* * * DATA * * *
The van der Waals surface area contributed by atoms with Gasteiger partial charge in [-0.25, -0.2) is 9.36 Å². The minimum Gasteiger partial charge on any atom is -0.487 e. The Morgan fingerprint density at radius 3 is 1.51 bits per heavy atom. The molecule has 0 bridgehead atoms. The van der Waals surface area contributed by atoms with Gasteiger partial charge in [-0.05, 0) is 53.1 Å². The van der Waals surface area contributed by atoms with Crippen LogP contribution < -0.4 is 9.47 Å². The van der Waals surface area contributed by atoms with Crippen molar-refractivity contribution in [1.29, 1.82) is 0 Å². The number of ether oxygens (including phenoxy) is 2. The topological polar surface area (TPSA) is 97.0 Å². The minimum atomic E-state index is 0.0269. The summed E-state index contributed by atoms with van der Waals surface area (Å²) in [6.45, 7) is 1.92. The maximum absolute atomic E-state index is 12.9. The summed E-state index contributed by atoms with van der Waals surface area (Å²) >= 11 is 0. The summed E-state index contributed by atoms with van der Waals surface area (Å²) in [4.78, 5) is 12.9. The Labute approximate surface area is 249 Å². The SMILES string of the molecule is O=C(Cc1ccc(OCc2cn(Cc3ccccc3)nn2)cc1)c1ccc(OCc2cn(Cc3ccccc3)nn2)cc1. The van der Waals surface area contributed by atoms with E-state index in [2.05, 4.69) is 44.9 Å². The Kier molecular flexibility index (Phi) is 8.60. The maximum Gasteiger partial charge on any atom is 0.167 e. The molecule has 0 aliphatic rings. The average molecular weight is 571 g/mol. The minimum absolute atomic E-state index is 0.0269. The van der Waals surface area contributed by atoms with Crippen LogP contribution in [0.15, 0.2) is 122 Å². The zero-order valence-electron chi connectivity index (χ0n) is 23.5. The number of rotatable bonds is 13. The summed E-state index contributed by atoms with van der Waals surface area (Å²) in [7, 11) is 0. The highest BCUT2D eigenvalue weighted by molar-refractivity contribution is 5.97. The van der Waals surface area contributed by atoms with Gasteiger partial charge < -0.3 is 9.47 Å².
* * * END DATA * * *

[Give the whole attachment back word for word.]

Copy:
The van der Waals surface area contributed by atoms with Gasteiger partial charge in [-0.25, -0.2) is 9.36 Å². The minimum Gasteiger partial charge on any atom is -0.487 e. The Morgan fingerprint density at radius 3 is 1.51 bits per heavy atom. The molecule has 0 bridgehead atoms. The van der Waals surface area contributed by atoms with Gasteiger partial charge in [-0.05, 0) is 53.1 Å². The van der Waals surface area contributed by atoms with Crippen LogP contribution < -0.4 is 9.47 Å². The van der Waals surface area contributed by atoms with Crippen molar-refractivity contribution in [1.29, 1.82) is 0 Å². The number of ether oxygens (including phenoxy) is 2. The topological polar surface area (TPSA) is 97.0 Å². The minimum atomic E-state index is 0.0269. The summed E-state index contributed by atoms with van der Waals surface area (Å²) in [6.45, 7) is 1.92. The maximum absolute atomic E-state index is 12.9. The summed E-state index contributed by atoms with van der Waals surface area (Å²) >= 11 is 0. The summed E-state index contributed by atoms with van der Waals surface area (Å²) in [4.78, 5) is 12.9. The Labute approximate surface area is 249 Å². The SMILES string of the molecule is O=C(Cc1ccc(OCc2cn(Cc3ccccc3)nn2)cc1)c1ccc(OCc2cn(Cc3ccccc3)nn2)cc1. The van der Waals surface area contributed by atoms with E-state index in [2.05, 4.69) is 44.9 Å². The Kier molecular flexibility index (Phi) is 8.60. The maximum Gasteiger partial charge on any atom is 0.167 e. The molecule has 0 aliphatic rings. The average molecular weight is 571 g/mol. The minimum absolute atomic E-state index is 0.0269. The van der Waals surface area contributed by atoms with Crippen LogP contribution in [0.15, 0.2) is 122 Å². The zero-order valence-electron chi connectivity index (χ0n) is 23.5. The number of rotatable bonds is 13. The summed E-state index contributed by atoms with van der Waals surface area (Å²) in [7, 11) is 0. The highest BCUT2D eigenvalue weighted by molar-refractivity contribution is 5.97. The van der Waals surface area contributed by atoms with Gasteiger partial charge < -0.3 is 9.47 Å².